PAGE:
The ARTery Project money presented in the motion.
Ms. Nemzoff said that CAE would continue the dance
class series and convene one to two celebrations before the close of the fiscal
year. If the motion passed, CAE staff would work with community organizations
to support marketing and publicity. She stated that the program details have
yet to be laid out, but CAE staff was in the process of mapping out a plan.
2. Motion to
approve $25,000 from 28POP501 to be allocated to the Community Arts and
Education program to continue to support and sustain The ARTery Project along
the Central Market corridor.
The motion was passed unanimously.
2. Cultural Equity Grants Program Director Report
Melania made a motion to approve the
following individuals as grants application review panelists for Cultural
Jerome Reyes, Conceptual artist,
researcher, and educator
Jenny Bilfield, Artistic &
Executive Director, Stanford Lively Arts
Beth Rubenstein, Executive
Director, Out of Site Center for Arts Education
The motion was passed
Cultural Equity Grants Program Director E. San San Wong
presented an overview of the Grantmakers in the Arts (“GIA”) and “Beyond
Dynamic Adaptability” conferences. She introduced the three themes on the
agenda that reflected sessions at the GIA conference: knowing or re-imagining
of place; changing demographics and new aesthetics; and artists driving and
framing relevant meaning in social justice movements.
GIA is an arts and culture affinity group bridging public and private
philanthropies that supports the field by providing timely information on the
arts ecology and promoting best practices in arts grantmaking through advocacy,
convening, blogging, webinars, special initiatives, white papers and reports,
and an annual conference. For example, their recent study examined the impact
of the decline of public funding on private philanthropy, specifically looking
at the historic mandate of public funders in serving neighborhoods and a broader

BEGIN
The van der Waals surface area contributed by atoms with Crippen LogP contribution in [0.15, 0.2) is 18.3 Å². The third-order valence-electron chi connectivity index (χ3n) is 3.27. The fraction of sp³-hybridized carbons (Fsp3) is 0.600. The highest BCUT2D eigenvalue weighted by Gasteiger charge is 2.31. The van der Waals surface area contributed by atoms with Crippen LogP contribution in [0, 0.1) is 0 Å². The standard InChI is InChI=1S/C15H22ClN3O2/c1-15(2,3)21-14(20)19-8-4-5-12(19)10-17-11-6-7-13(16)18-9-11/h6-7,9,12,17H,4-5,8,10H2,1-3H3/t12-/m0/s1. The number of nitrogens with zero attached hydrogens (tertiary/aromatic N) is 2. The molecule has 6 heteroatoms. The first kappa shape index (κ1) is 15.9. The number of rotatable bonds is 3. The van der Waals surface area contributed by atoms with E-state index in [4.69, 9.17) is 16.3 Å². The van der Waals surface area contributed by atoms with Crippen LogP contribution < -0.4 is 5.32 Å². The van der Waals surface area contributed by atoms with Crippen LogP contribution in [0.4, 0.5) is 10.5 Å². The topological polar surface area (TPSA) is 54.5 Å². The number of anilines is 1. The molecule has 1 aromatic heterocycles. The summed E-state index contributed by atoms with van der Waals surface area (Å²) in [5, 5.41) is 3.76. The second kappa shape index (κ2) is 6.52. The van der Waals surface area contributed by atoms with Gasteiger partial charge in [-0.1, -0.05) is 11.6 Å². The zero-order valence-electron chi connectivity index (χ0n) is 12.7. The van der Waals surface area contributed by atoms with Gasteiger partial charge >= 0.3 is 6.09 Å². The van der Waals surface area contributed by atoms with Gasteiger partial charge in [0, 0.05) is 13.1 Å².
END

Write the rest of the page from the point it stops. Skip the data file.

spectrum of demographics, and raising the question of: as the population
becoming more diverse and less public funding, should private foundations
broaden their scope of work to include greater breadth of communities served,
non-financial support systems, public policy, etc.
Speaking first on the theme of place, Cultural Equity Grants Program Associate
Jaime Cortez reported on the “Redistricting the Arts” session, which included
case studies of cultural mapping and census projects. LA Stage Alliance created
a multi-faceted website which allowed individuals to search for a venue, or to
make a space available as a venue for cultural events. Benefits from this
endeavor, included: providing increased publicity and access to potential
clients for 400+ venues; and small presenting groups and new/alternative spaces
gaining access to new markets. In Massachusetts, The Center for Infinitely
Small Things created “City Formerly Known as Cambridge” where passers-by
inputted new names for streets, monuments and alleys along with an explanation
into a computerized mapping application. Rebecca Solnit’s “Infinite City,” part
of SFMOMA’s anniversary celebration, produced 22 broadside maps which later
were collected into an atlas published by UC Berkeley Press. One map featured
historic queer bars juxtaposed with local butterfly populations; another